This report is compiled from dispatches by William T. Bray of the Christian Information Service in Thailand, and the Rev. G. Edward Roffe, pioneer Alliance missionary in Laos for forty years.
When future historians record the end of the West’s great missionary movements, they will doubtless stress the developing countries’ nationalism and the casting off of colonial chains. Less noticed may be major international meetings like the Berlin and Singapore evangelism congresses, which help make missionary withdrawal possible.
Another key meeting was held recently in Bangkok, Thailand, the fifth in a series of Asian conferences of the Christian and Missionary Alliance. The CMA’s Asian flock has tripled to 150,000 members since the first conference, in 1955.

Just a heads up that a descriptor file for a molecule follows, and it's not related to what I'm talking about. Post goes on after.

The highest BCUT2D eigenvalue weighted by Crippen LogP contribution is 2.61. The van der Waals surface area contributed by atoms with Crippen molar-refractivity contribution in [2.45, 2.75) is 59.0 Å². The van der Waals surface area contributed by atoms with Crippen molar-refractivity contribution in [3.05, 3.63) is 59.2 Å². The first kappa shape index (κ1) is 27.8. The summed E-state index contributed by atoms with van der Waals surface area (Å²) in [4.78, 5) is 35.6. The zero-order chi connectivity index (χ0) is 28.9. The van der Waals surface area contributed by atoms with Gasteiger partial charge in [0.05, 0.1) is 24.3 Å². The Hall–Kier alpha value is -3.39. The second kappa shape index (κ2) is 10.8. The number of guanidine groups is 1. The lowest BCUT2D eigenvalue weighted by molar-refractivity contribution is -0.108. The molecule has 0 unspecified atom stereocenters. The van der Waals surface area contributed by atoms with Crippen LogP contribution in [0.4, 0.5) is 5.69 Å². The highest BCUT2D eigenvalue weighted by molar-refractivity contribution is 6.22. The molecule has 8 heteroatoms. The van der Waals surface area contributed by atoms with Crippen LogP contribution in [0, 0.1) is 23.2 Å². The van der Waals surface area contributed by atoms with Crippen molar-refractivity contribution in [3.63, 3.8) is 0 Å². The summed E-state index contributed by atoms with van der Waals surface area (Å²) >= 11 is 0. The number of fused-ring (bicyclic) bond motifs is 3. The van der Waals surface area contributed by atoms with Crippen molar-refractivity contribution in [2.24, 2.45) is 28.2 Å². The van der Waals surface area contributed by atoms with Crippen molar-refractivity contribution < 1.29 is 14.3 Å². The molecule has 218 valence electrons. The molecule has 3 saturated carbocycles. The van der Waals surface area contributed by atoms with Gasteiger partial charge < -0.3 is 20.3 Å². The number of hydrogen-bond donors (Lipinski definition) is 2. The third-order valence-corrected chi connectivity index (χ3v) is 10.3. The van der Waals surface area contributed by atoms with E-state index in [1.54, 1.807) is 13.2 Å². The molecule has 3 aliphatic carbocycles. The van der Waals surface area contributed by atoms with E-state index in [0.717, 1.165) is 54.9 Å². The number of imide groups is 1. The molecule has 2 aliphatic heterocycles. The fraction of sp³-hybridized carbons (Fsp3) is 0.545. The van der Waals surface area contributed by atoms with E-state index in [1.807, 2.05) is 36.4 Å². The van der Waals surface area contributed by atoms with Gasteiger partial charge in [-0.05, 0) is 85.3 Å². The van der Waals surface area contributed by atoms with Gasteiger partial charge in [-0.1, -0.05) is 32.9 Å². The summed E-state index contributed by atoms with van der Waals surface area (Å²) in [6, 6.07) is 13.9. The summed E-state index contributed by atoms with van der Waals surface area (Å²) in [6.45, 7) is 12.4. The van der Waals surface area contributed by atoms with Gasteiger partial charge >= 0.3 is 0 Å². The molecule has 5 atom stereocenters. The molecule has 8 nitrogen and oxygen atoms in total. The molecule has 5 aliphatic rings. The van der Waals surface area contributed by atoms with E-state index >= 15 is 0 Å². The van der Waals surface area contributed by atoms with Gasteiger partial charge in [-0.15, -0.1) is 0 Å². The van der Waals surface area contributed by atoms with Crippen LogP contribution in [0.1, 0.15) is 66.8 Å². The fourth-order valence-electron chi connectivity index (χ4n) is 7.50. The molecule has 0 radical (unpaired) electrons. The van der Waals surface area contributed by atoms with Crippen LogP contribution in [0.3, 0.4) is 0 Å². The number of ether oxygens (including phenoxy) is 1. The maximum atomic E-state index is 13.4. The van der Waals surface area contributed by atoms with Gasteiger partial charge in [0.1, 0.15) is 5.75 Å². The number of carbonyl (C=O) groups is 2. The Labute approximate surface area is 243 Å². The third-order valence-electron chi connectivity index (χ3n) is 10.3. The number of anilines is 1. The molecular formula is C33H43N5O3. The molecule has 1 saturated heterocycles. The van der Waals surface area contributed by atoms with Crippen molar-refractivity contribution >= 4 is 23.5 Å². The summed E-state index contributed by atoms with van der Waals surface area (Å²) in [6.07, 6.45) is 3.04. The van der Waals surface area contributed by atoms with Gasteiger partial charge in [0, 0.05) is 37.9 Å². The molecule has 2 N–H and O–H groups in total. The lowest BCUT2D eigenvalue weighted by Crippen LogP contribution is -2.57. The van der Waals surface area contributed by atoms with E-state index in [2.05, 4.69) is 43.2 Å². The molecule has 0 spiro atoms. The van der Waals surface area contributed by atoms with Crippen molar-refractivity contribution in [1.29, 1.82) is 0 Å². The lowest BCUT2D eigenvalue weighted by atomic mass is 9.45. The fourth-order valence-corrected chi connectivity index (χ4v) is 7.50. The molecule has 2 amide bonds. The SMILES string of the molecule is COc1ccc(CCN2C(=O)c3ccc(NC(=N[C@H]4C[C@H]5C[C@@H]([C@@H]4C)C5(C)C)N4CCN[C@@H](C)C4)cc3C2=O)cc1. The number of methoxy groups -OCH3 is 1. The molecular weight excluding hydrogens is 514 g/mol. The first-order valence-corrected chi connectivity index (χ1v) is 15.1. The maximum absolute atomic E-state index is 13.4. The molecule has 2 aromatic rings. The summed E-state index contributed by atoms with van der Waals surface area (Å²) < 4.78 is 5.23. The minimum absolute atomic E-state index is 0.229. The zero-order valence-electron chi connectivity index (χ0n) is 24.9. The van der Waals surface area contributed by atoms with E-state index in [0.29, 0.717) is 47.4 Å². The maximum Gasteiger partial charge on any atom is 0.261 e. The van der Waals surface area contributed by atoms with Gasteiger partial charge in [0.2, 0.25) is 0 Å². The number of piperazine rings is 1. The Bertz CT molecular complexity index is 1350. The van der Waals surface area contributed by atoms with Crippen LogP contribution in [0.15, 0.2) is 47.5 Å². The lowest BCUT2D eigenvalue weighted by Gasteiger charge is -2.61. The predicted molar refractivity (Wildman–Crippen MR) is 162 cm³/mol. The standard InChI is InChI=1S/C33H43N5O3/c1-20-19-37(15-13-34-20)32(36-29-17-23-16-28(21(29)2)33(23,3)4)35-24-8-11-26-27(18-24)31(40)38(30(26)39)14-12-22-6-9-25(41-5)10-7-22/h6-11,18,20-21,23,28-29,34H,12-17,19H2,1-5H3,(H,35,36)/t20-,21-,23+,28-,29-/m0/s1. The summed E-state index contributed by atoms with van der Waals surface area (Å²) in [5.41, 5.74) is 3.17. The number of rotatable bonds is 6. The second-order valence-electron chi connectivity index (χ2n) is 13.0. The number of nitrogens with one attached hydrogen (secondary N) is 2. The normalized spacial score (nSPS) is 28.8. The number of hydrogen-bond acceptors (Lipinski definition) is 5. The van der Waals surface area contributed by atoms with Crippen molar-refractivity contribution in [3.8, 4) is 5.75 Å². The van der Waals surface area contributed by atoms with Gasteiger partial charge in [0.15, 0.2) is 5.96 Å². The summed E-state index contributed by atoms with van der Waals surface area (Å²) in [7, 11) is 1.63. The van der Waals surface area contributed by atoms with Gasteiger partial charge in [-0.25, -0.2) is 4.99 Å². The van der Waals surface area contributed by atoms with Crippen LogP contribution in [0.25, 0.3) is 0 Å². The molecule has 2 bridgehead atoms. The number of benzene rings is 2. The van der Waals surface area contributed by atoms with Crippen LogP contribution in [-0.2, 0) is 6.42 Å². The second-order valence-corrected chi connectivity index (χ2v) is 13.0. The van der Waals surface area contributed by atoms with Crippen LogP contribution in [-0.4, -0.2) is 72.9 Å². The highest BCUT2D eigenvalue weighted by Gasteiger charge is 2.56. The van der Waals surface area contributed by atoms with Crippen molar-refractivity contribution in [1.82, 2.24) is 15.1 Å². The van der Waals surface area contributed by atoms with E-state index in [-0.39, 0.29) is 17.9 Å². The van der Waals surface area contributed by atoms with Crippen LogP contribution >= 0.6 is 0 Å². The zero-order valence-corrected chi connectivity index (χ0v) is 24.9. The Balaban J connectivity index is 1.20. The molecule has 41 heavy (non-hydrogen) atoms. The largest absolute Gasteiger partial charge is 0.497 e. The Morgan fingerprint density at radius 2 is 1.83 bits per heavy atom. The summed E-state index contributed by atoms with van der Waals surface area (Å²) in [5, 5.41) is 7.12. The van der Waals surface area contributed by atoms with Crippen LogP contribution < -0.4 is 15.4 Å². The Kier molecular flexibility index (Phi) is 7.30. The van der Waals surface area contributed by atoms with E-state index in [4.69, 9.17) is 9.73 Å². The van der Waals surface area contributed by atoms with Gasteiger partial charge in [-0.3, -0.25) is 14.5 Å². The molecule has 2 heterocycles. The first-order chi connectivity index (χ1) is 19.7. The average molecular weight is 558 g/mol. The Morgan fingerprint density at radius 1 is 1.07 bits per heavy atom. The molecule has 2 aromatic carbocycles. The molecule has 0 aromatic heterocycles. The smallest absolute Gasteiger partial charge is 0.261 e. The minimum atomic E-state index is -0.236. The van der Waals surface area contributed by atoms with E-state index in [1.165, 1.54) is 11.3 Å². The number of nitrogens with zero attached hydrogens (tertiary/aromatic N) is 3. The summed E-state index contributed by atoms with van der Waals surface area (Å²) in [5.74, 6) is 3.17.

That first conference heralded the start of the painful, long-overdue “indigenous policy” later adopted by the CMA. Indian pastor R. P. Chavan, who started the indigenous ball rolling, went home from that meeting and within a year had cut all financial ties between the Marathi churches and the mission in India. Without such independence today, church outreach would be in deep trouble, since non-Indians are under increasing pressure.
So the Alliance conferences have come to be synonymous with sweeping reforms and a loosening of foreign missionaries’ grip on the national churches.
Chavan was back in 1969, playing a key role in the most promising development at Bangkok: an interfield national mission board for Asia. The new agency will send out Asian missionaries, with Asian funds, selected by Asians, under Asian standards. Already CMA national churches have sent out some twenty-nine missionaries.
Cambodia—now virtually closed to Western missionaries—is likely to be the first target ...1
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